With four retirements of front line players one would imagine that there is a glimmer of hope for the rest of world cricket … alas this is not the case!
If we look at Australia’s future tour commitments … we see that this is actually the ideal time for a changing of the guard! After this series they have a one day series in New Zealand in February, a good time to blood a few of the aspirants. This is followed by The World Cup in March/April, which once again provides the opportunity of trying out some of the potentials in the less critical games. In June a tour to Zimbabwe, which, if it comes off, what better time to start settling in a new order!. This is followed by the 20/20 Tournament in September. The first really serious test match cricket is at home against Sri Lanka in November followed by India at home in December.
It is much easier in a home series to sort out which of the new comers have the temperament for the big game, on tour you are kind of stuck … and cant experiment. We know that at the technical level there are more than enough excellent cricketers in Australia to fill the shoes of those leaving … the only issues their selectors will be faced with is going to be finding the ones with the right temperament!
I anticipate that by December we will see the ICC ranking table looking somewhat as follows:
with a grouping between 100 and 110, of England, Pakistan, India, Sri Lanka and South Africa.
The absolute dominance of Australian cricket is likely to continue throughout this decade, and well into the next!
Part of this can be attributed to the wisdom of the administrators in Australia. You cant tell me that their fairly easy program for 2007 is an accident … they have known for a long time that several of the key players were reaching the end of their careers and they needed a year in which to regroup.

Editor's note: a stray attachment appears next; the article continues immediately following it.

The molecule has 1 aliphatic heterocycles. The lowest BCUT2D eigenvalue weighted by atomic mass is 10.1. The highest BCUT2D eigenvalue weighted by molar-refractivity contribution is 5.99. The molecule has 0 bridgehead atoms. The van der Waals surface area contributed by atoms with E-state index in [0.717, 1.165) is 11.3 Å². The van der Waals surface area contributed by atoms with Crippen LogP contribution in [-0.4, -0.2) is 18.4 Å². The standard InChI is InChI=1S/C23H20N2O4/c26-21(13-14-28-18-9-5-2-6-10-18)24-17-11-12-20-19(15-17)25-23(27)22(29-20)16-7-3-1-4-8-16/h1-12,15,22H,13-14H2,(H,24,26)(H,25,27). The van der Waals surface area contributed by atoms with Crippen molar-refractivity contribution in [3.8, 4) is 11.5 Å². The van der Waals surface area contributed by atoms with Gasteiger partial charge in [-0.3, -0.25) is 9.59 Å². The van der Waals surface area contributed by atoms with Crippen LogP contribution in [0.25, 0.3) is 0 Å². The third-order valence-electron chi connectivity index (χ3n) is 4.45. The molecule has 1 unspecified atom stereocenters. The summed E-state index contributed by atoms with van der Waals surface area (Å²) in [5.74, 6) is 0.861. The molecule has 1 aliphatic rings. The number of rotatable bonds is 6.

If we contrast the Australian program with that of England for 2007 we see the following:
After the World Cup in April, we have a series in May/June against West Indies, followed by India June/September, Sri Lanka Nov/December, New Zealand February/March, New Zealand May, South Africa June. And so it goes on. Our administrators see only the mighty dollar that test matches bring and are failing the game in this country! We tend to blame the heavy schedule on the ICC, thats not true. Out of choice, we, play far more than our obliged comitments.
While the squad system is good, to a degree, it has resulted in our top players playing far too little county cricket, it is at this level where we need to raise our game. We cannot truly assess our players if they are virtually not playing county cricket, nor can we expect players from our county cricket to easily step up into the international game as they are not being allowed to hone their skills against the best we have to offer! Can we still call county cricket first class?
Can we ever expect to compete with Australia, without a true nursery of real first class cricket?
We have the players with the skills … but … seem more intent on creating “rock stars” than allowing the potential out there to blossom!